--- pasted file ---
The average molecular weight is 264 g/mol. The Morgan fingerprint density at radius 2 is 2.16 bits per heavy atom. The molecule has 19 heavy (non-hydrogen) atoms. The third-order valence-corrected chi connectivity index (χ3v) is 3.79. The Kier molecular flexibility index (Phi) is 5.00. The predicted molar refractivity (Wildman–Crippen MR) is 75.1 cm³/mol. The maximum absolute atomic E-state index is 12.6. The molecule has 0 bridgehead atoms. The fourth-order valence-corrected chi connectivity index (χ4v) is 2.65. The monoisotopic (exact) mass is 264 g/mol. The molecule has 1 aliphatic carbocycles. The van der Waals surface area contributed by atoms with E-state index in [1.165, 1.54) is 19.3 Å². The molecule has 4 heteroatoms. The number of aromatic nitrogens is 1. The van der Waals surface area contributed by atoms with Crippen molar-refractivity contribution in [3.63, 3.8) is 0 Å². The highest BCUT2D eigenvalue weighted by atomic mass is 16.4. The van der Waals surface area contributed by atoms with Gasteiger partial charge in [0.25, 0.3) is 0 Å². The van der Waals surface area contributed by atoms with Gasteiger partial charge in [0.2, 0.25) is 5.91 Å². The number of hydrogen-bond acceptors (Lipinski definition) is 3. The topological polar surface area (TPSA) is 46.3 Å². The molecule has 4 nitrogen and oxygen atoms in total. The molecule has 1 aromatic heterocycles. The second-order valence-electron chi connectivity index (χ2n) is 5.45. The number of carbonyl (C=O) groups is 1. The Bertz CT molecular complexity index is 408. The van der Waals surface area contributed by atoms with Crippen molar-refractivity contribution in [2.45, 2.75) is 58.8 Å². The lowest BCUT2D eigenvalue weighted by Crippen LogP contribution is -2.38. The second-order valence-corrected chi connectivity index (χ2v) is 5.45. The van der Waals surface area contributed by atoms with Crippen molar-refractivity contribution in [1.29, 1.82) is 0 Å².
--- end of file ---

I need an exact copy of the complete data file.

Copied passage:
The average molecular weight is 264 g/mol. The Morgan fingerprint density at radius 2 is 2.16 bits per heavy atom. The molecule has 19 heavy (non-hydrogen) atoms. The third-order valence-corrected chi connectivity index (χ3v) is 3.79. The Kier molecular flexibility index (Phi) is 5.00. The predicted molar refractivity (Wildman–Crippen MR) is 75.1 cm³/mol. The maximum absolute atomic E-state index is 12.6. The molecule has 0 bridgehead atoms. The fourth-order valence-corrected chi connectivity index (χ4v) is 2.65. The monoisotopic (exact) mass is 264 g/mol. The molecule has 1 aliphatic carbocycles. The van der Waals surface area contributed by atoms with E-state index in [1.165, 1.54) is 19.3 Å². The molecule has 4 heteroatoms. The number of aromatic nitrogens is 1. The van der Waals surface area contributed by atoms with Crippen molar-refractivity contribution in [3.63, 3.8) is 0 Å². The highest BCUT2D eigenvalue weighted by atomic mass is 16.4. The van der Waals surface area contributed by atoms with Gasteiger partial charge in [0.25, 0.3) is 0 Å². The van der Waals surface area contributed by atoms with Gasteiger partial charge in [0.2, 0.25) is 5.91 Å². The number of hydrogen-bond acceptors (Lipinski definition) is 3. The topological polar surface area (TPSA) is 46.3 Å². The molecule has 4 nitrogen and oxygen atoms in total. The molecule has 1 aromatic heterocycles. The second-order valence-electron chi connectivity index (χ2n) is 5.45. The number of carbonyl (C=O) groups is 1. The Bertz CT molecular complexity index is 408. The van der Waals surface area contributed by atoms with Crippen molar-refractivity contribution in [2.45, 2.75) is 58.8 Å². The lowest BCUT2D eigenvalue weighted by Crippen LogP contribution is -2.38. The second-order valence-corrected chi connectivity index (χ2v) is 5.45. The van der Waals surface area contributed by atoms with Crippen molar-refractivity contribution in [1.29, 1.82) is 0 Å².